The International Civil Aviation Organisation may also impose new security measures that bind Australia. A good example of those is measures relating to liquids that were put in place by that organisation in 2006 and that came into effect in Australia in March 2007. The increases in passenger screening requirements are probably the best known and most in-your-face, if you like, change to the security regime, but there have also been very significant changes to checked baggage screening since 2001. Since 2004, the screening of 100 per cent of checked baggage has been a requirement of all international flights leaving Australia. This increase goes some way towards the cost recovery for that. More recently, as I indicated, new measures have been in place since March 2007 for all carry-on baggage on international flights. They flowed from a terrorism attempt to bring down planes crossing the Atlantic by use of improvised bombs made from liquids taken on board. From now on, each container of liquids, aerosols or gels in your carry-on baggage on an international flight must be 100 millilitres or 100 grams, as the case may be, or less. All of the containers that carry those materials must be sealed in a transparent one-litre plastic bag. Those of us who have taken international flights since that time know what sort of security burden that has placed on the airports, which has been partly funded by the government. Less obvious, perhaps, to passengers have been measures flowing from the Wheeler review in 2005 to strengthen our air cargo security arrangements. All of these things have happened since the PMC was last set at the rate of $38 per passenger and have added very significant additional costs to the Australian government.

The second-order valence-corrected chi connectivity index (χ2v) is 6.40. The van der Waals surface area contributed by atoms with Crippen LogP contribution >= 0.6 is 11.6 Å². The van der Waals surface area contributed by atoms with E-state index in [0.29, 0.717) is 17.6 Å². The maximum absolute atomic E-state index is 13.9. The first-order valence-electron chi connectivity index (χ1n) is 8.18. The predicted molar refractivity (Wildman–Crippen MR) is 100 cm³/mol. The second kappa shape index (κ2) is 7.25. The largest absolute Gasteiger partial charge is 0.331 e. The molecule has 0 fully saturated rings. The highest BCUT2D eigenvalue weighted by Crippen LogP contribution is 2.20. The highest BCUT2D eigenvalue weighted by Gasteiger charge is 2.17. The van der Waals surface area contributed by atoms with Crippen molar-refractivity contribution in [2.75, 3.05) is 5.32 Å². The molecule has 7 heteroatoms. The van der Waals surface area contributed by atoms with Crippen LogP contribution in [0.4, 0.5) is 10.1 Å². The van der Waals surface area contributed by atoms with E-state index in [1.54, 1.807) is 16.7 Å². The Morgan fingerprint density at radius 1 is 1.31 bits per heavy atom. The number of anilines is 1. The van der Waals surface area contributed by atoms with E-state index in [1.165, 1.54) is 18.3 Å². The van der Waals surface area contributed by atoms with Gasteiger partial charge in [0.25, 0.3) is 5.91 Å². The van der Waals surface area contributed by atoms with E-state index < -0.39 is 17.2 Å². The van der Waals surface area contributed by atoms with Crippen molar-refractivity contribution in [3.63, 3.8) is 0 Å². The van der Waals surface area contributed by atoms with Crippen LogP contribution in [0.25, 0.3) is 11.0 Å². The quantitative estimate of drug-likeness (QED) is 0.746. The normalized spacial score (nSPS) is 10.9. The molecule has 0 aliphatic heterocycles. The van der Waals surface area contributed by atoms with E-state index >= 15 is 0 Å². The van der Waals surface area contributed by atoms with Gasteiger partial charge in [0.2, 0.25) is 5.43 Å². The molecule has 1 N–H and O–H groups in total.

Members will be aware that aviation security is part of the general aviation policy review being overseen by the Minister for Infrastructure, Transport, Regional Development and Local Government. Submissions to the review close at the end of June, but we can be reasonably sure that, flowing from that review, measures will not be relaxed. Measures will remain in place in accordance with our international obligations at the very least.